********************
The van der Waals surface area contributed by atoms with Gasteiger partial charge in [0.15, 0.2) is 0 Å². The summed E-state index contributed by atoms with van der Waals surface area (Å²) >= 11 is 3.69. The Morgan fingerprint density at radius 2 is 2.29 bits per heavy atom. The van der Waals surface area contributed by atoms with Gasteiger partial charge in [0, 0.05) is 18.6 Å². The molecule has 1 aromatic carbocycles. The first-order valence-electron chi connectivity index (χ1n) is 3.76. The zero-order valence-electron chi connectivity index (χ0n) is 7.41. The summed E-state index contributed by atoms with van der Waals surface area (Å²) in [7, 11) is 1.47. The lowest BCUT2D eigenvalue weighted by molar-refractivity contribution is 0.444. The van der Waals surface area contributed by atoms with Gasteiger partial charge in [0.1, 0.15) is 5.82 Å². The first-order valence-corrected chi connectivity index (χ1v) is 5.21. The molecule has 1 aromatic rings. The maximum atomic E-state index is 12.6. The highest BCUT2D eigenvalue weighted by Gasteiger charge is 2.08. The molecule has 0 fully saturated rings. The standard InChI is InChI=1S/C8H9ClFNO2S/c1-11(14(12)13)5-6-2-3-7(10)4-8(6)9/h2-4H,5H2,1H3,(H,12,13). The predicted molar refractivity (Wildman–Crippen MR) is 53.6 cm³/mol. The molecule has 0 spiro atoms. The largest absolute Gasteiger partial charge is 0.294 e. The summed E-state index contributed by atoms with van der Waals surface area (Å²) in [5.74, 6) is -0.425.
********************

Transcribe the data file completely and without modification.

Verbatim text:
The van der Waals surface area contributed by atoms with Gasteiger partial charge in [0.15, 0.2) is 0 Å². The summed E-state index contributed by atoms with van der Waals surface area (Å²) >= 11 is 3.69. The Morgan fingerprint density at radius 2 is 2.29 bits per heavy atom. The van der Waals surface area contributed by atoms with Gasteiger partial charge in [0, 0.05) is 18.6 Å². The molecule has 1 aromatic carbocycles. The first-order valence-electron chi connectivity index (χ1n) is 3.76. The zero-order valence-electron chi connectivity index (χ0n) is 7.41. The summed E-state index contributed by atoms with van der Waals surface area (Å²) in [7, 11) is 1.47. The lowest BCUT2D eigenvalue weighted by molar-refractivity contribution is 0.444. The van der Waals surface area contributed by atoms with Gasteiger partial charge in [0.1, 0.15) is 5.82 Å². The first-order valence-corrected chi connectivity index (χ1v) is 5.21. The molecule has 1 aromatic rings. The maximum atomic E-state index is 12.6. The highest BCUT2D eigenvalue weighted by Gasteiger charge is 2.08. The molecule has 0 fully saturated rings. The standard InChI is InChI=1S/C8H9ClFNO2S/c1-11(14(12)13)5-6-2-3-7(10)4-8(6)9/h2-4H,5H2,1H3,(H,12,13). The predicted molar refractivity (Wildman–Crippen MR) is 53.6 cm³/mol. The molecule has 0 spiro atoms. The largest absolute Gasteiger partial charge is 0.294 e. The summed E-state index contributed by atoms with van der Waals surface area (Å²) in [5.74, 6) is -0.425.